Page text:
The Tragedy of ‘Dr. Francois Mitterrand,’ the Parisian Drug Dealer With the Rage For Big Society

Jean Marie Léger was a manicurist. He had two bottles of nail polish in his hand when he saw the white SUV pull into the driveway of a house at 5100 Alberny Boulevard in the 15th arrondissement of Paris early on Nov. 28, 1984.

The president’s office, about 20 houses over, had just announced that President François Mitterrand had suffered a stroke and would not be participating in the public events of his final days in office. There were also rumors that a former spy had been arrested for leaking documents to a reporter, and it is not known what impact these allegations would have on the presidential powers.

Mr. Léger had been bitten by the love bug and his apartment, in Rue des Martyrs, was full of rock memorabilia and the exuberance of a city-slicker who stumbled into romance.

“We went there by cab because he had no car. We had to get from one place to another, and after about an hour, he said he needed to go inside,” Ms. Richoard said. “I stayed outside. I think he had taken a cocktail of some pills and been poisoned.”

Ms. Richoard was 19, a student, and Mr. Léger was a 22-year-old drug dealer from what was then Lorraine in Normandy. But few things in the affair were straightforward.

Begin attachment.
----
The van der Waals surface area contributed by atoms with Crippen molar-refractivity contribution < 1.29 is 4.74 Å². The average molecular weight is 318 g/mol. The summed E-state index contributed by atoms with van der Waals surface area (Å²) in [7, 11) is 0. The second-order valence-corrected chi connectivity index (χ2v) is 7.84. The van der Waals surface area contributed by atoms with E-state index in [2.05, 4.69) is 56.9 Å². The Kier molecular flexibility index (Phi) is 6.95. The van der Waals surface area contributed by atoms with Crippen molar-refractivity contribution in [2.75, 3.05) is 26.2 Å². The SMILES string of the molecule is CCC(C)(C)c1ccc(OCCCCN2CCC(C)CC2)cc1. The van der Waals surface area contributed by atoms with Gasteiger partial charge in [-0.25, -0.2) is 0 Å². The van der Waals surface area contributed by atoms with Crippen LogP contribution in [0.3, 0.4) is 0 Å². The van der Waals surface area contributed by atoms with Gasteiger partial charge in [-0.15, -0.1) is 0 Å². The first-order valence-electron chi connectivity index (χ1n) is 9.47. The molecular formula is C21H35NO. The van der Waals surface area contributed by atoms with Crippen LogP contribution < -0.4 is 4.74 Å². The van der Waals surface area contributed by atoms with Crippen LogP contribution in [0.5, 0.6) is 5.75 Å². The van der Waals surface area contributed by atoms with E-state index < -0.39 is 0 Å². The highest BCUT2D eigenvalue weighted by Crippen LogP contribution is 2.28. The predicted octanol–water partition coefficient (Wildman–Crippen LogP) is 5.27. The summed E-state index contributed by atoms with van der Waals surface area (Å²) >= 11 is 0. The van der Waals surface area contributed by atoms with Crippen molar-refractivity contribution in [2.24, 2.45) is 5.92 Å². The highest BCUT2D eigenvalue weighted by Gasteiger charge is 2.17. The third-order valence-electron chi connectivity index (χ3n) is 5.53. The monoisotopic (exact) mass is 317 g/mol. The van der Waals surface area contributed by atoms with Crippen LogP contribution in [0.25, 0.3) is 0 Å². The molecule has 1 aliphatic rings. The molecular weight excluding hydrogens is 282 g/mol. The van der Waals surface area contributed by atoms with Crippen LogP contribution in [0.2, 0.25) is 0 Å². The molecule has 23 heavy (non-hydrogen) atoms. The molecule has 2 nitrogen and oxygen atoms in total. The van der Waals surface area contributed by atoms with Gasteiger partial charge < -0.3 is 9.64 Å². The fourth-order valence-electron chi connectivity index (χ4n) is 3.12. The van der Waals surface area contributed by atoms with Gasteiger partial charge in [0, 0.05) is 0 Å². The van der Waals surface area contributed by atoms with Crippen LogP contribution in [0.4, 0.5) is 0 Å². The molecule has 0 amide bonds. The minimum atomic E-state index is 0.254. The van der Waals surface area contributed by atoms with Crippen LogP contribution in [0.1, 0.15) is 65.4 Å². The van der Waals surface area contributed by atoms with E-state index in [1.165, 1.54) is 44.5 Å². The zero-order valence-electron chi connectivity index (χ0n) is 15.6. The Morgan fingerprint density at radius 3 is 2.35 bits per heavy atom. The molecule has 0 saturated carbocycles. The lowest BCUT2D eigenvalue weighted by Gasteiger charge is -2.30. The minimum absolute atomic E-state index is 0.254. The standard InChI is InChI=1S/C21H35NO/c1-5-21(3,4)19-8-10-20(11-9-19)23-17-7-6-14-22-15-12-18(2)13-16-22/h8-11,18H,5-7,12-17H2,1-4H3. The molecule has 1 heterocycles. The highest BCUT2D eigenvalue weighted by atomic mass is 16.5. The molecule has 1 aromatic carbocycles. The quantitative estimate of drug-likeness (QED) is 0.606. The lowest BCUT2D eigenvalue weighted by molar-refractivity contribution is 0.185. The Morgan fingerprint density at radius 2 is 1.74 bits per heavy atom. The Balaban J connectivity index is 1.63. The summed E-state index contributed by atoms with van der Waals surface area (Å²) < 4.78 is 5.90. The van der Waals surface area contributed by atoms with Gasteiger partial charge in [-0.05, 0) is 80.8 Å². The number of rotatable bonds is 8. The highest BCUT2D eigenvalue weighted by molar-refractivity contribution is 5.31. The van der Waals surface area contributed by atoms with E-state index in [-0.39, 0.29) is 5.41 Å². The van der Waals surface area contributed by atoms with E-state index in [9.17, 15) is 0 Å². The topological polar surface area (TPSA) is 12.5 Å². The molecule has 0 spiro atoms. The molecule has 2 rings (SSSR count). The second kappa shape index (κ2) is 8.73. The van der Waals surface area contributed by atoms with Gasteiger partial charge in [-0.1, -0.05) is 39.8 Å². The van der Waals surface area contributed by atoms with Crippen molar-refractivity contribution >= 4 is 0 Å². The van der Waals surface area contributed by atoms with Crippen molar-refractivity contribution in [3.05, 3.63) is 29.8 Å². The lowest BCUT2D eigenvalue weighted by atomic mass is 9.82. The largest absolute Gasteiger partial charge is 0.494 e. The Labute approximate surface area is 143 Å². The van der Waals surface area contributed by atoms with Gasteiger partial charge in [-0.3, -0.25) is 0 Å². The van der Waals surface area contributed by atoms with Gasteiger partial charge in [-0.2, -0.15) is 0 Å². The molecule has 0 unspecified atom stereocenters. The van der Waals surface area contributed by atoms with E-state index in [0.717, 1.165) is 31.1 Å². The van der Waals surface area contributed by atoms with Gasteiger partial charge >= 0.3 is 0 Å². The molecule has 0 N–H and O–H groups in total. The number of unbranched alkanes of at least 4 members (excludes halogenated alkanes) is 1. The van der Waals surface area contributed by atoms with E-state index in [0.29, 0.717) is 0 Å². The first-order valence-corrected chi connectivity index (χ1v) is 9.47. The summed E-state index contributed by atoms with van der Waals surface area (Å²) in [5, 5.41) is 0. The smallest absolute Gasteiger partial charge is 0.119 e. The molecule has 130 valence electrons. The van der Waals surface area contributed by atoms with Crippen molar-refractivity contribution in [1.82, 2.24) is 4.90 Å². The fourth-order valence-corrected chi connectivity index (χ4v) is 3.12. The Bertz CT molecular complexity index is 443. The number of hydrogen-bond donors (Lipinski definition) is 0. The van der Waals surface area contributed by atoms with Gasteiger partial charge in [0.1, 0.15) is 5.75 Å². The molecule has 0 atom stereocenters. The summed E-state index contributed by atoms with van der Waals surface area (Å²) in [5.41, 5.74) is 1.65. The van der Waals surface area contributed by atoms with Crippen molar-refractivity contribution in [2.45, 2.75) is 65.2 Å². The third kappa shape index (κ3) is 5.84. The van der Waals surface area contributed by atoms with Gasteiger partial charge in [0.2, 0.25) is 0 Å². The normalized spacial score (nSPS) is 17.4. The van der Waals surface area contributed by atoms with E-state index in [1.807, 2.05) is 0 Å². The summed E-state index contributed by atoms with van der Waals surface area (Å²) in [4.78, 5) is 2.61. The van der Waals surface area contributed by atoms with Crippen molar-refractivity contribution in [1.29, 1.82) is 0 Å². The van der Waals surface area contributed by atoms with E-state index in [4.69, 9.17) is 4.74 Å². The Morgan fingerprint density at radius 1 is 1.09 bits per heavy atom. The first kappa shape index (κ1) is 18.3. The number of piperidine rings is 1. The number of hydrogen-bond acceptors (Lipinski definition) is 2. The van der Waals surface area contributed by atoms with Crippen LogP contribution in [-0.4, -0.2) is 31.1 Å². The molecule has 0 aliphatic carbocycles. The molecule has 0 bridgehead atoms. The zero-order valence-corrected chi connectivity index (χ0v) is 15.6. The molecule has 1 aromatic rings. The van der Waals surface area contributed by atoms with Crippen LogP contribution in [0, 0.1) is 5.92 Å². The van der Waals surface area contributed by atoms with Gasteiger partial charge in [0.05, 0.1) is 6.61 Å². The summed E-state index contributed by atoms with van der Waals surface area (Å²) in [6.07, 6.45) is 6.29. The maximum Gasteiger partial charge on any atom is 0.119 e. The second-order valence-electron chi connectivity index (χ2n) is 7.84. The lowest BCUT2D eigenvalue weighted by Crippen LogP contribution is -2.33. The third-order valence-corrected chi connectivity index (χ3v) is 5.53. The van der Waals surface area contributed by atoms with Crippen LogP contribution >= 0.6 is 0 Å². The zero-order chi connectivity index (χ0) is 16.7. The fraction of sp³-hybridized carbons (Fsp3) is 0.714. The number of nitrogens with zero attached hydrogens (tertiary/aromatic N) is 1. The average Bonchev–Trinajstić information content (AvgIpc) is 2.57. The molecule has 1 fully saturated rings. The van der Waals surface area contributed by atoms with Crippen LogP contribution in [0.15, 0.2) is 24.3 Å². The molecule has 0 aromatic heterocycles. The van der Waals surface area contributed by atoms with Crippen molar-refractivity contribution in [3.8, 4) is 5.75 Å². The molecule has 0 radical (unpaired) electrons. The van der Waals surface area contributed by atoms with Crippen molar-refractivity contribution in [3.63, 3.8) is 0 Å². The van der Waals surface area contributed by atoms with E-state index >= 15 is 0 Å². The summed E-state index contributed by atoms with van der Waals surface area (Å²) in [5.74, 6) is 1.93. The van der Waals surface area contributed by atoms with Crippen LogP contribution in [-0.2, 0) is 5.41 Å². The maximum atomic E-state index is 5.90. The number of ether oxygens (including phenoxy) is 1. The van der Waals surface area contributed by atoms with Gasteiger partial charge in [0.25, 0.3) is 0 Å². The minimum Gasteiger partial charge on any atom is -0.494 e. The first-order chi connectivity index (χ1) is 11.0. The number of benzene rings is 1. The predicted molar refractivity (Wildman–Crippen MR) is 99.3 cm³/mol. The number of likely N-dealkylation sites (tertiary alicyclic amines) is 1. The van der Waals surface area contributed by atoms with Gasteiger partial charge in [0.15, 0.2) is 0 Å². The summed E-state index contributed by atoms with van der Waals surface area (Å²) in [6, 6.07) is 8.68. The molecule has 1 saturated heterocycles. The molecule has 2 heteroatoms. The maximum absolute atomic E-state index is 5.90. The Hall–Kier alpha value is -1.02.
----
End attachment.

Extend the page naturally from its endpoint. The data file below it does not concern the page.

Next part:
They were living together, but the relationship had ended in a drunken brawl. Mr. Léger’s mother was furious with him for going out with a girlfriend, trying to end their relationship after they broke up.

He had moved back in with his mother, but insisted that Ms. Richoard move out. He took her to the city of Meaux to elope with a friend of his. And then, the dead man suddenly appeared out of nowhere.

Mr. Léger was a few steps away from his living room. He ran to the door and tried to open it himself. What he found was a terrible scene, and not only because of the fact that he was sick. There was a message on the door, written in blood, signed by a “doctor.” The doctor spoke of the all-powerful “Church of Reject” and had used the same pen he had written in his handwriting about the anti-Semitic plot to kill Mr. Mitterrand.

“He wrote I was in trouble,” Ms. Richoard said. “The doctor had left the address. My security was a little bit calm, but I said he needed to make a call. He says he’ll ring the bell.”

“I waited until I heard, and so did Jacques, who was an actor in the Palace of the President. We looked at each other with something between astonishment and horror.”

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